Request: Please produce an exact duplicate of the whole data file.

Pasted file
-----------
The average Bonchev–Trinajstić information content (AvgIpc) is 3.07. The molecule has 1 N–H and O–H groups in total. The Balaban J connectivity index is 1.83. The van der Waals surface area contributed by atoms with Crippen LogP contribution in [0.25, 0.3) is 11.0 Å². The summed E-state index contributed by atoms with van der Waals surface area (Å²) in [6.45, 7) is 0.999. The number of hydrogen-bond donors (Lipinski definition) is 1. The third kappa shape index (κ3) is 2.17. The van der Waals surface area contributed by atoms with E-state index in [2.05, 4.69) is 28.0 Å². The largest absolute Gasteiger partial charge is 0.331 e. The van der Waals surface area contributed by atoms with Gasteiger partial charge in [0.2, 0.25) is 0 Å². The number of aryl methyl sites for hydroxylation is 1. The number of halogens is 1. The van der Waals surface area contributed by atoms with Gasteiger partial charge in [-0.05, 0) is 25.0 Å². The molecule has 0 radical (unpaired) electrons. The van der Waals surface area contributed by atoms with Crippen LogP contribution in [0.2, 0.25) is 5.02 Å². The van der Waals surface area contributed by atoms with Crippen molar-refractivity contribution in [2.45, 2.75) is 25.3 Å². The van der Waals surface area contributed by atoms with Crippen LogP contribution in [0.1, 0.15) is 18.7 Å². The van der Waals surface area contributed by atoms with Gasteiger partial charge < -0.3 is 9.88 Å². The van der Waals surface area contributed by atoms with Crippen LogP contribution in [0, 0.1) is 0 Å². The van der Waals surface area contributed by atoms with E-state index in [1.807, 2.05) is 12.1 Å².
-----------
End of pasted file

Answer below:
The average Bonchev–Trinajstić information content (AvgIpc) is 3.07. The molecule has 1 N–H and O–H groups in total. The Balaban J connectivity index is 1.83. The van der Waals surface area contributed by atoms with Crippen LogP contribution in [0.25, 0.3) is 11.0 Å². The summed E-state index contributed by atoms with van der Waals surface area (Å²) in [6.45, 7) is 0.999. The number of hydrogen-bond donors (Lipinski definition) is 1. The third kappa shape index (κ3) is 2.17. The van der Waals surface area contributed by atoms with E-state index in [2.05, 4.69) is 28.0 Å². The largest absolute Gasteiger partial charge is 0.331 e. The van der Waals surface area contributed by atoms with Gasteiger partial charge in [0.2, 0.25) is 0 Å². The number of aryl methyl sites for hydroxylation is 1. The number of halogens is 1. The van der Waals surface area contributed by atoms with Gasteiger partial charge in [-0.05, 0) is 25.0 Å². The molecule has 0 radical (unpaired) electrons. The van der Waals surface area contributed by atoms with Crippen LogP contribution in [0.2, 0.25) is 5.02 Å². The van der Waals surface area contributed by atoms with Crippen molar-refractivity contribution in [2.45, 2.75) is 25.3 Å². The van der Waals surface area contributed by atoms with Crippen LogP contribution in [0.1, 0.15) is 18.7 Å². The van der Waals surface area contributed by atoms with Gasteiger partial charge < -0.3 is 9.88 Å². The van der Waals surface area contributed by atoms with Crippen LogP contribution in [0, 0.1) is 0 Å². The van der Waals surface area contributed by atoms with E-state index in [1.807, 2.05) is 12.1 Å².